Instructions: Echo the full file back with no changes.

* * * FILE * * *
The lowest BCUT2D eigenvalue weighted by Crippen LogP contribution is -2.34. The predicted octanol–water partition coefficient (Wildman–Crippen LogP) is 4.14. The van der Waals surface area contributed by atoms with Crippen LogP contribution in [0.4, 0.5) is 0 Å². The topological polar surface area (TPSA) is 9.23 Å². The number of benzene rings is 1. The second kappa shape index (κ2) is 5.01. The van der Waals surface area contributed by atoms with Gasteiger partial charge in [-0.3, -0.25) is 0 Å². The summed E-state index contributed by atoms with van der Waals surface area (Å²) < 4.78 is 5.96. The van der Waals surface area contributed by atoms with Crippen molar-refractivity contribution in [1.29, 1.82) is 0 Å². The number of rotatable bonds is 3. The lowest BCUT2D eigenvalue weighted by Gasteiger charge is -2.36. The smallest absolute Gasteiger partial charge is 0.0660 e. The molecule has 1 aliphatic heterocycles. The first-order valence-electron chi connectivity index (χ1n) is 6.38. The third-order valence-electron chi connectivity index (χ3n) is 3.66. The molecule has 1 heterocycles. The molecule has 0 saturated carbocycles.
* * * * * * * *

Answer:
The lowest BCUT2D eigenvalue weighted by Crippen LogP contribution is -2.34. The predicted octanol–water partition coefficient (Wildman–Crippen LogP) is 4.14. The van der Waals surface area contributed by atoms with Crippen LogP contribution in [0.4, 0.5) is 0 Å². The topological polar surface area (TPSA) is 9.23 Å². The number of benzene rings is 1. The second kappa shape index (κ2) is 5.01. The van der Waals surface area contributed by atoms with Gasteiger partial charge in [-0.3, -0.25) is 0 Å². The summed E-state index contributed by atoms with van der Waals surface area (Å²) < 4.78 is 5.96. The van der Waals surface area contributed by atoms with Crippen molar-refractivity contribution in [1.29, 1.82) is 0 Å². The number of rotatable bonds is 3. The lowest BCUT2D eigenvalue weighted by Gasteiger charge is -2.36. The smallest absolute Gasteiger partial charge is 0.0660 e. The molecule has 1 aliphatic heterocycles. The first-order valence-electron chi connectivity index (χ1n) is 6.38. The third-order valence-electron chi connectivity index (χ3n) is 3.66. The molecule has 1 heterocycles. The molecule has 0 saturated carbocycles.